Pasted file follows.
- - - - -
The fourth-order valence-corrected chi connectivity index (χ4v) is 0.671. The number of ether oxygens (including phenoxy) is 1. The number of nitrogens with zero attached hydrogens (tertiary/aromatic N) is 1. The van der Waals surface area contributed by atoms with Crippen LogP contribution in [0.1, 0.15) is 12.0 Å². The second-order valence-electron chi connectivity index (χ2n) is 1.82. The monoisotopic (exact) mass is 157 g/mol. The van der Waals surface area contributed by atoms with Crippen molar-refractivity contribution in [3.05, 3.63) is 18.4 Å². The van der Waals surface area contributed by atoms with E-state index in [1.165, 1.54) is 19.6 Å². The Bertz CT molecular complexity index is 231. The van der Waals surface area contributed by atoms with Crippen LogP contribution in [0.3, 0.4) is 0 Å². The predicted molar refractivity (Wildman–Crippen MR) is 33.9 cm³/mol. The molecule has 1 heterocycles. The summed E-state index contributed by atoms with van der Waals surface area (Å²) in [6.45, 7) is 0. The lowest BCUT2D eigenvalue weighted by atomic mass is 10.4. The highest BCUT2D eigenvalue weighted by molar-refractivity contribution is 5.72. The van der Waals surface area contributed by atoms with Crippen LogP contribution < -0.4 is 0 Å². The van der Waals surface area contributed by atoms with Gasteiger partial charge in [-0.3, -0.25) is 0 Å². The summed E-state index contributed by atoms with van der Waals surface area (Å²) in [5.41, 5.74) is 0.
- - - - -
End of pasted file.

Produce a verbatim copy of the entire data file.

The fourth-order valence-corrected chi connectivity index (χ4v) is 0.671. The number of ether oxygens (including phenoxy) is 1. The number of nitrogens with zero attached hydrogens (tertiary/aromatic N) is 1. The van der Waals surface area contributed by atoms with Crippen LogP contribution in [0.1, 0.15) is 12.0 Å². The second-order valence-electron chi connectivity index (χ2n) is 1.82. The monoisotopic (exact) mass is 157 g/mol. The van der Waals surface area contributed by atoms with Crippen molar-refractivity contribution in [3.05, 3.63) is 18.4 Å². The van der Waals surface area contributed by atoms with E-state index in [1.165, 1.54) is 19.6 Å². The Bertz CT molecular complexity index is 231. The van der Waals surface area contributed by atoms with Crippen LogP contribution in [0.3, 0.4) is 0 Å². The predicted molar refractivity (Wildman–Crippen MR) is 33.9 cm³/mol. The molecule has 1 heterocycles. The summed E-state index contributed by atoms with van der Waals surface area (Å²) in [6.45, 7) is 0. The lowest BCUT2D eigenvalue weighted by atomic mass is 10.4. The highest BCUT2D eigenvalue weighted by molar-refractivity contribution is 5.72. The van der Waals surface area contributed by atoms with Crippen LogP contribution < -0.4 is 0 Å². The van der Waals surface area contributed by atoms with Gasteiger partial charge in [-0.3, -0.25) is 0 Å². The summed E-state index contributed by atoms with van der Waals surface area (Å²) in [5.41, 5.74) is 0.